“We’re tremendously pleased and honored that he chose this to be the venue to make the announcement,” he said referring to Norcross.
Zaremba said he is not an expert on centrifuges, weapons or uranium, but he knows Iran is a threat to America and Israel.
He disagrees with President Obama’s belief that those who don’t support the deal want war. After losing 6 million Jews during the Holocaust and thousands in pogroms, Israel does not want to see a nuclear Iran, he said.
“Israel is united in opposition of this deal,” Zaremba said in a speech to those gathered. “Israel has never and will never ask the United States or any nation to send its people into harm’s way.”
Representatives for Congressman Thomas MacArthur (R-3) and Senator Corey Booker (D-N.J.) joined Norcross at the event. Like Norcross, it was their first time speaking about the issue publically.
“A nuclear-armed Iran is an unacceptable threat to American security, to the safety of our allies, and to Middle East stability,” said Booker’s representative, William Moen, Jr., reading from a prepared statement from the freshman senator. “That’s why the most important question that needs to be asked and answered when evaluating the proposed Iran agreement is whether it will credibly prevent Iran from obtaining a nuclear weapon.
“I want to hear all angles on the deal and deeply weigh its short and long-term implications before making a decision,” Booker’s letter continued. So, over the past several weeks, I’ve engaged in conversations with New Jerseyans, met with experts in both classified and unclassified settings, and extensively studied the nuances of the proposed agreement.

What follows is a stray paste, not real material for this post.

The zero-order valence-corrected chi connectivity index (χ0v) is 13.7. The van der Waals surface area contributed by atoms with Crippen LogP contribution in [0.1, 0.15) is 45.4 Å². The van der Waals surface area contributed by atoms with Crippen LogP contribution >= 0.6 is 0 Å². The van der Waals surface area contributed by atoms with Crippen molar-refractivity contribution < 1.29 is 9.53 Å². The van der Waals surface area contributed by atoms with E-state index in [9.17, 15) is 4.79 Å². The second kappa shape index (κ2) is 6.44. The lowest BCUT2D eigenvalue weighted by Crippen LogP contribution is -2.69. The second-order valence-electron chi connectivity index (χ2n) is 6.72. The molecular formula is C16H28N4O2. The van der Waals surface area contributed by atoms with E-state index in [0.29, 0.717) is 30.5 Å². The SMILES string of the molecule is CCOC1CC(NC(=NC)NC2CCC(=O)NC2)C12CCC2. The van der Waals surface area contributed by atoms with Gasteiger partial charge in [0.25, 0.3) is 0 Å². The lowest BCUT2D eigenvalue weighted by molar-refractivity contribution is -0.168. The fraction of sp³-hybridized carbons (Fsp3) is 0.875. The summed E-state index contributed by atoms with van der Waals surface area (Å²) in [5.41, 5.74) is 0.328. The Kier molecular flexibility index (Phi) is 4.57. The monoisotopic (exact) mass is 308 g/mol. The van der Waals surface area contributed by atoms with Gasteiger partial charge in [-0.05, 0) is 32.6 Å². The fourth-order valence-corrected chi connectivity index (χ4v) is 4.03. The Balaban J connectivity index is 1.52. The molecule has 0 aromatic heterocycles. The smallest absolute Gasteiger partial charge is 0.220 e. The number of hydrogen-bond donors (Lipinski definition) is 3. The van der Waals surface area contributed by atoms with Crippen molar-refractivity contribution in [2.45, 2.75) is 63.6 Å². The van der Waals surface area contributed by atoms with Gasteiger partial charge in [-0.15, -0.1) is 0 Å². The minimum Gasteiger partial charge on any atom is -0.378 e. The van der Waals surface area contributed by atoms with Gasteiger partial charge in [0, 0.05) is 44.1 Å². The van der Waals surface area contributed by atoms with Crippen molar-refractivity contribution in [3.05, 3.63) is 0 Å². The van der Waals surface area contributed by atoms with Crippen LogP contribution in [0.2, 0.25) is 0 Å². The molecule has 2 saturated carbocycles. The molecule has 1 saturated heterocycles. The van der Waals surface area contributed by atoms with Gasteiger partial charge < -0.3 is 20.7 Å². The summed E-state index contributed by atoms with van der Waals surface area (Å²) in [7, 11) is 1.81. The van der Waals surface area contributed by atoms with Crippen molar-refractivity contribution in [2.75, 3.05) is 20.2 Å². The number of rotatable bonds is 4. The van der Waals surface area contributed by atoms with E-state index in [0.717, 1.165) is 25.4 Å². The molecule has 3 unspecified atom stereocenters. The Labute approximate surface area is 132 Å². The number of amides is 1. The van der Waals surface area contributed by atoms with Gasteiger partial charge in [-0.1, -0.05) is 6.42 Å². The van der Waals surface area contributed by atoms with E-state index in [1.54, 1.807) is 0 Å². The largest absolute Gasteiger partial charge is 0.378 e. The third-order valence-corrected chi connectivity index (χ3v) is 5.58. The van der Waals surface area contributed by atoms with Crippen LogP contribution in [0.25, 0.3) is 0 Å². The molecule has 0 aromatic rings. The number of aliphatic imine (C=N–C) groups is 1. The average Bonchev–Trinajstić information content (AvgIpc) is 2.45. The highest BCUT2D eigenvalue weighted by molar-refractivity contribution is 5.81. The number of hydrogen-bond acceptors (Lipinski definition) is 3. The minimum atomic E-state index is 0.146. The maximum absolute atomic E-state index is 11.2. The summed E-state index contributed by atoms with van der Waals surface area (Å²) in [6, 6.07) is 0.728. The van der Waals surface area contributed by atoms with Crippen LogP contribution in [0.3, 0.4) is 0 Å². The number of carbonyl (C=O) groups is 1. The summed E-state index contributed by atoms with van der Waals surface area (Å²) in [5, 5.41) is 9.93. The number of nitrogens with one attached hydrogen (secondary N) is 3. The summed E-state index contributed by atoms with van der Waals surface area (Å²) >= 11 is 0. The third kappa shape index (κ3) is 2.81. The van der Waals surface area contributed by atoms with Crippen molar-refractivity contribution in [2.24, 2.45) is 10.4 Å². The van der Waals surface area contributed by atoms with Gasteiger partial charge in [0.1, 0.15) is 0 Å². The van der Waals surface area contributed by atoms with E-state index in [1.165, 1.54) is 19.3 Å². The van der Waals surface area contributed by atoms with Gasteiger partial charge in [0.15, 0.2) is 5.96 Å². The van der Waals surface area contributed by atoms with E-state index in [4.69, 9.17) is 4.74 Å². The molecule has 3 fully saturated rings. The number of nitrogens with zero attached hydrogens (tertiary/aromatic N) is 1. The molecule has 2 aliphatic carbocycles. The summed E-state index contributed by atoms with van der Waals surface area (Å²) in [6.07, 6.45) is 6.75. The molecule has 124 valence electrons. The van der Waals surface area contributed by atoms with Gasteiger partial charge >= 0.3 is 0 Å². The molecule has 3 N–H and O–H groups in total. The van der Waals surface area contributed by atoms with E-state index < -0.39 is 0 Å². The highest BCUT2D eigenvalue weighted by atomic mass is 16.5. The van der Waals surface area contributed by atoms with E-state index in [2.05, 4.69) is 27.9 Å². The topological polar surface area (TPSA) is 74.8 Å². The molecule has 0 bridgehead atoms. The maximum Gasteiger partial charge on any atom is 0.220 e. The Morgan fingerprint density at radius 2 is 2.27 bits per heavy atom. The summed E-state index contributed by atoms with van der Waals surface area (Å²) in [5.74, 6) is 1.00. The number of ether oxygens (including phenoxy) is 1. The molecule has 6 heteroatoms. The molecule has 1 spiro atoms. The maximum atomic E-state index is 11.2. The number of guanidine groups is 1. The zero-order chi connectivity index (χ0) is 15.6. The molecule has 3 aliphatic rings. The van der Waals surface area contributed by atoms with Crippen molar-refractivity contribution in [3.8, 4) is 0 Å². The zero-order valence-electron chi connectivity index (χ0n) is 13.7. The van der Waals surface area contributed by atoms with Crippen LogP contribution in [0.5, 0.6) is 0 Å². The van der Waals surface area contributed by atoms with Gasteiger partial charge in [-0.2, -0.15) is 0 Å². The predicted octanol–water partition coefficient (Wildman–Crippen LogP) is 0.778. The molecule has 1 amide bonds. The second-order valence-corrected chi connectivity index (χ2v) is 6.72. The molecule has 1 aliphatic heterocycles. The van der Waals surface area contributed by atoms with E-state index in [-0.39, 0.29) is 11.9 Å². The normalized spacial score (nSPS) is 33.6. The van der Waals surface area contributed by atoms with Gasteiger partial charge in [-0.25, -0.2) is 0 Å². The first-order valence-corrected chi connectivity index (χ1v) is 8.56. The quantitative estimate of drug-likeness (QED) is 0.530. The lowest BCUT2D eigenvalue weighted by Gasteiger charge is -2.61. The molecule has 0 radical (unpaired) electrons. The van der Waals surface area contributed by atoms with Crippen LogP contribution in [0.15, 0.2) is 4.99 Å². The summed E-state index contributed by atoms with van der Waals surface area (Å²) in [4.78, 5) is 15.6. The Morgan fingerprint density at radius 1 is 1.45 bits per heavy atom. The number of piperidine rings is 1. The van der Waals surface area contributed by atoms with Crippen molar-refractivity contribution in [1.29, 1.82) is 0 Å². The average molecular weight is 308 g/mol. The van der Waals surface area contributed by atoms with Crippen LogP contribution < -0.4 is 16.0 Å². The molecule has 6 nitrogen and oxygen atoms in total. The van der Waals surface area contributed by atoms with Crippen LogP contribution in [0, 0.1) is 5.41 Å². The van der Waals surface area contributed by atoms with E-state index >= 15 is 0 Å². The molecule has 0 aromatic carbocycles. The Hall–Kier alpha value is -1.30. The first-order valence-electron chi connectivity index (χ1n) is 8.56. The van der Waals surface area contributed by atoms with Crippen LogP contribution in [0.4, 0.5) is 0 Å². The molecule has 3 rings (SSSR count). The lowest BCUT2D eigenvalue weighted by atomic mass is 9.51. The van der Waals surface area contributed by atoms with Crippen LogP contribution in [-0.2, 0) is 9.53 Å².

“I am holding this deal to a very high standard and in reaching any conclusion am participating in the rigorous congressional scrutiny a deal of this magnitude warrants.”
Robert Smythe, who spoke on behalf of MacArthur, was greeted with applause as he declared the congressman is against the deal and will attempt to persuade his colleagues to side with him.
“I am steadfastly opposed to this agreement, which gives Iran the opportunity to continue pushing a violent agenda that promotes instability in their region and threatens the safety of Israel, America and the allies in their region,” he said.
Attendees were impressed by what they heard from elected officials and Jewish leaders. Cherry Hill resident Stuart Katz, a member of Sons of Israel, has been following the Iran deal since its inception, but wanted to see where Norcross stood with it.
“I was pleased to hear that he was going to vote against the deal,” Katz said.
While he did not learn anything new, he questioned President Obama’s assertion that the deal will prevent Iran from creating an atomic bomb.
“What makes him so sure that this agreement will be an effective deterrent for Iran?” he asked. “Why is he so right and all the opponents are so wrong?”
Patricia Bourke of Cherry Hill, who is a member of Congregation Beth El in Voorhees, was in favor of the deal at first, but, as she learned more about it, found herself changing her mind. She was pleased Norcross spoke out against it, and hoped other congressmen would follow suit.
“I can’t buy into the agreement that a bad deal is better than no deal,” she said.